Overview & History
SEA is a process and a tool for evaluating the effects of proposed policies, plans and programmes on natural resources, social, cultural and economic conditions and the institutional environment in which decisions are made. Thus, SEA takes a very broad/wide view, including the three sustainability dimensions as well as institutional issues.The focus is deliberately wide because many of the pressures on both the poor and on the physical environment are a result of custom, tradition, and institutional factors such as the ownership and management of land. It is not possible to analyse the effects of policies on physical resources without understanding the social, cultural, economic and institutional context in which resource exploitation takes place.
The development of SEA can be categorized into two distinct phases/generations.
- First generation where SEAs were conducted as extended EIAs, following the same logic and structure but focused on relatively complex (integrated), multi-sectoral programmes which are difficult to conduct a straight-forward EIA. In the absence of formal or developed SEA procedures, first generation SEAs relied on established EIA procedures and methodologies in the conduct of the assessments and reporting. There was emphasis on generating an SEA report than mainstreaming.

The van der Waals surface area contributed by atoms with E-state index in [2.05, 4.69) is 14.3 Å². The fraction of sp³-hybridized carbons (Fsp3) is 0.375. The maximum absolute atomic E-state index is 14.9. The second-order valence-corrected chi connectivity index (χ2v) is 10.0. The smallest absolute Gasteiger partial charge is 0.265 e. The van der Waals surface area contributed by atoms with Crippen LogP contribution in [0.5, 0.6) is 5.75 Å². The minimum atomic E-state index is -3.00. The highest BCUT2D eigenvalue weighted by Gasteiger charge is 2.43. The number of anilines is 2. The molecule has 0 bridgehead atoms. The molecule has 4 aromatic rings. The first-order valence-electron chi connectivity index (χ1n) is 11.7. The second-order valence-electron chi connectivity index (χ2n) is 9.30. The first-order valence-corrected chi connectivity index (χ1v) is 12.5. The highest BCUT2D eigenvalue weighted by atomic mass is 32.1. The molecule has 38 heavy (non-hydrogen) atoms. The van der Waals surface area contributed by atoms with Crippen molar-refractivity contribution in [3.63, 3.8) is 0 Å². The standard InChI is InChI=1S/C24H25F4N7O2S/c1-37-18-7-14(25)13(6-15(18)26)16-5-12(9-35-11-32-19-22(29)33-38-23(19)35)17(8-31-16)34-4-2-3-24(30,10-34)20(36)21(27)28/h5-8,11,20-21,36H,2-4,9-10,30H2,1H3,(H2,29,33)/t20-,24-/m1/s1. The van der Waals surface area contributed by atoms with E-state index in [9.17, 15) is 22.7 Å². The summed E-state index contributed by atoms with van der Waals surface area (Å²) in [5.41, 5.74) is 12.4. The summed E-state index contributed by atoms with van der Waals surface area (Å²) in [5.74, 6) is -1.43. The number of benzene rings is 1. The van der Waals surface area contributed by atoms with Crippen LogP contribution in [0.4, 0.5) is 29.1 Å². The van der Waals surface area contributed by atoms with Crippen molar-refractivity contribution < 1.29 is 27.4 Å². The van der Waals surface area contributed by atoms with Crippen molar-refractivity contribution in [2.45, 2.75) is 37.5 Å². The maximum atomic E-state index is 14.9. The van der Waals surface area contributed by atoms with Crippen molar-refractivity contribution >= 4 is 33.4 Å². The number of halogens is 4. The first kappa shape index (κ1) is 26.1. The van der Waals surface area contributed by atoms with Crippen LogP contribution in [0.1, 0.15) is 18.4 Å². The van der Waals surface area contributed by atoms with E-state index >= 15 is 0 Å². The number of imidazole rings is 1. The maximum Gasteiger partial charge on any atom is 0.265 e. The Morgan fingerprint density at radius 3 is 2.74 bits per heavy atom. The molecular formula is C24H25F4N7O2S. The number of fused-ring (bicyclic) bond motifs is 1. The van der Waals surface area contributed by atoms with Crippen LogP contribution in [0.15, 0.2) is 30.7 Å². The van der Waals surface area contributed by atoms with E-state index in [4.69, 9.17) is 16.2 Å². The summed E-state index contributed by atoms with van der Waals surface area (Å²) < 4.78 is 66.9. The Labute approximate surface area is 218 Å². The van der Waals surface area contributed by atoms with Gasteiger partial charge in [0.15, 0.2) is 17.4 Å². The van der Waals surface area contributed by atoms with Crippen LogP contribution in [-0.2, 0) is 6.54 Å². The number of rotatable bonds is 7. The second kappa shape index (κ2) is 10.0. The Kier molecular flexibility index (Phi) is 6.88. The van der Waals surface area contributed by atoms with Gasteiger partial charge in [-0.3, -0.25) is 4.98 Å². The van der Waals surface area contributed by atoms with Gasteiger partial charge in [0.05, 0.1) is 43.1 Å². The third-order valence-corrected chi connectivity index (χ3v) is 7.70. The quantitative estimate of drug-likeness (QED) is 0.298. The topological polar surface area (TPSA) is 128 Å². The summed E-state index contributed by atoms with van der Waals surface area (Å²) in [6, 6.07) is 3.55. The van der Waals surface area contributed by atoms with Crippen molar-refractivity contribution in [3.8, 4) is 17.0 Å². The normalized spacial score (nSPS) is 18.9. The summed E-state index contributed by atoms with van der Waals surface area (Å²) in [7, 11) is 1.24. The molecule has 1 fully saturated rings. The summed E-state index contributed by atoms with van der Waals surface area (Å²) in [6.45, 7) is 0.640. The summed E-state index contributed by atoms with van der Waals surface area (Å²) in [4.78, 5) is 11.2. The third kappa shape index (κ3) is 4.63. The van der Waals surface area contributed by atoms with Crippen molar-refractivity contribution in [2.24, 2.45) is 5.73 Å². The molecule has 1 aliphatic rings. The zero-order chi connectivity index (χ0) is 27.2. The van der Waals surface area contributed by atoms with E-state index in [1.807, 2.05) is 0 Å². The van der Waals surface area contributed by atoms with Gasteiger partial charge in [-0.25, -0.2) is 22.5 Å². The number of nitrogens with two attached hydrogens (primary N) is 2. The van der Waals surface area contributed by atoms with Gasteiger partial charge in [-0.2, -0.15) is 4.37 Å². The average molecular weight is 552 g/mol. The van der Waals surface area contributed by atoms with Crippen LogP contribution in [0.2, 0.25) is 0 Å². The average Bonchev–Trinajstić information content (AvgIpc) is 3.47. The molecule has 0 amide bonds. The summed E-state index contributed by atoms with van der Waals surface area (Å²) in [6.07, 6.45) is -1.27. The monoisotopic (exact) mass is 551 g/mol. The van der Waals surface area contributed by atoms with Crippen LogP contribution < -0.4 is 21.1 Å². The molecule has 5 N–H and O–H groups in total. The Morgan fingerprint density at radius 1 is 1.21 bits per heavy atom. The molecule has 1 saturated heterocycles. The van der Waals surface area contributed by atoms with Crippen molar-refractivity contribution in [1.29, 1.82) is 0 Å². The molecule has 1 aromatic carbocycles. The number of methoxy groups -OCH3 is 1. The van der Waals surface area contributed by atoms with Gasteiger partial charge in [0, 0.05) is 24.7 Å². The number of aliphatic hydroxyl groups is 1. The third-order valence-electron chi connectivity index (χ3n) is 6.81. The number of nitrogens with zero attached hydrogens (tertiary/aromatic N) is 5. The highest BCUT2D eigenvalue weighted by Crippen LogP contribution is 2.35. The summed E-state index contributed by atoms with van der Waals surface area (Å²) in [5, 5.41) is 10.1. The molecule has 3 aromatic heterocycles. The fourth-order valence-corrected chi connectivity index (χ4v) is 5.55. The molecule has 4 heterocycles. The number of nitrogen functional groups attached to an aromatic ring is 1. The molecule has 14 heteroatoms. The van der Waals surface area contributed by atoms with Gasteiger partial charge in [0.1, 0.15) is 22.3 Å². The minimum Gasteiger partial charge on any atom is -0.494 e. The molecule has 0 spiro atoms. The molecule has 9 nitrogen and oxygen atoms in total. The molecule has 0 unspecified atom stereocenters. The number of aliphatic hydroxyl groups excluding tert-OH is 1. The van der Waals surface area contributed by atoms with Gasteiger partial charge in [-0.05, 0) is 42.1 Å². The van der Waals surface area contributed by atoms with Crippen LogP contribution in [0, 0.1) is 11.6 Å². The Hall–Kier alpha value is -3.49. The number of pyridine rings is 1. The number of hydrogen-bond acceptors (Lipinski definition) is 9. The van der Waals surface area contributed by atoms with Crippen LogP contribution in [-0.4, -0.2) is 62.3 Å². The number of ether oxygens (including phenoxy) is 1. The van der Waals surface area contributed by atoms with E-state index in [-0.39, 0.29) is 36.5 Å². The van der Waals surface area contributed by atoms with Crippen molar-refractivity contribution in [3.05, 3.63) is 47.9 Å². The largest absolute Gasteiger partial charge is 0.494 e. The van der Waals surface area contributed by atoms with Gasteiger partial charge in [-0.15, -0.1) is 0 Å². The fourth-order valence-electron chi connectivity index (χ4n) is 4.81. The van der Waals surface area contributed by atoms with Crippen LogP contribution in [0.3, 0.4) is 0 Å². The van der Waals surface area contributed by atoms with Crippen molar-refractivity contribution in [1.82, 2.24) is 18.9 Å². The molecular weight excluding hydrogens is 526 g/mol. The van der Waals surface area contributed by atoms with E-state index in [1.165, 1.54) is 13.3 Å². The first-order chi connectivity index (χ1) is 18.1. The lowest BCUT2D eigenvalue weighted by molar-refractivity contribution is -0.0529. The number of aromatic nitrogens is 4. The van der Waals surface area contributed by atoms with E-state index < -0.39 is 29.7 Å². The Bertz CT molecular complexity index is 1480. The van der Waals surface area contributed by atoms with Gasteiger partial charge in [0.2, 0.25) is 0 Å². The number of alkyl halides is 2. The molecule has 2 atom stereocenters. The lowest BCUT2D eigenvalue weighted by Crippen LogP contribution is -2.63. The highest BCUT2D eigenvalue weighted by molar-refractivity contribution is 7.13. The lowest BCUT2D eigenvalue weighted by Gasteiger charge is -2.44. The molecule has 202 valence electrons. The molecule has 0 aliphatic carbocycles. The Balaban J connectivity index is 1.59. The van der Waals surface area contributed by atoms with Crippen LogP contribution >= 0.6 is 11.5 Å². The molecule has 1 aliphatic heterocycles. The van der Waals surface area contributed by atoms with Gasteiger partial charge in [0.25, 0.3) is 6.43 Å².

- Second generation SEAs which are more process-oriented and are geared towards mainstreaming sustainability issues as well as capacity development. This approach underlines the process (of involving all relevant stakeholders), as compared to the first generation SEAs which emphasize the ‘technical’ analyses and the resulting report.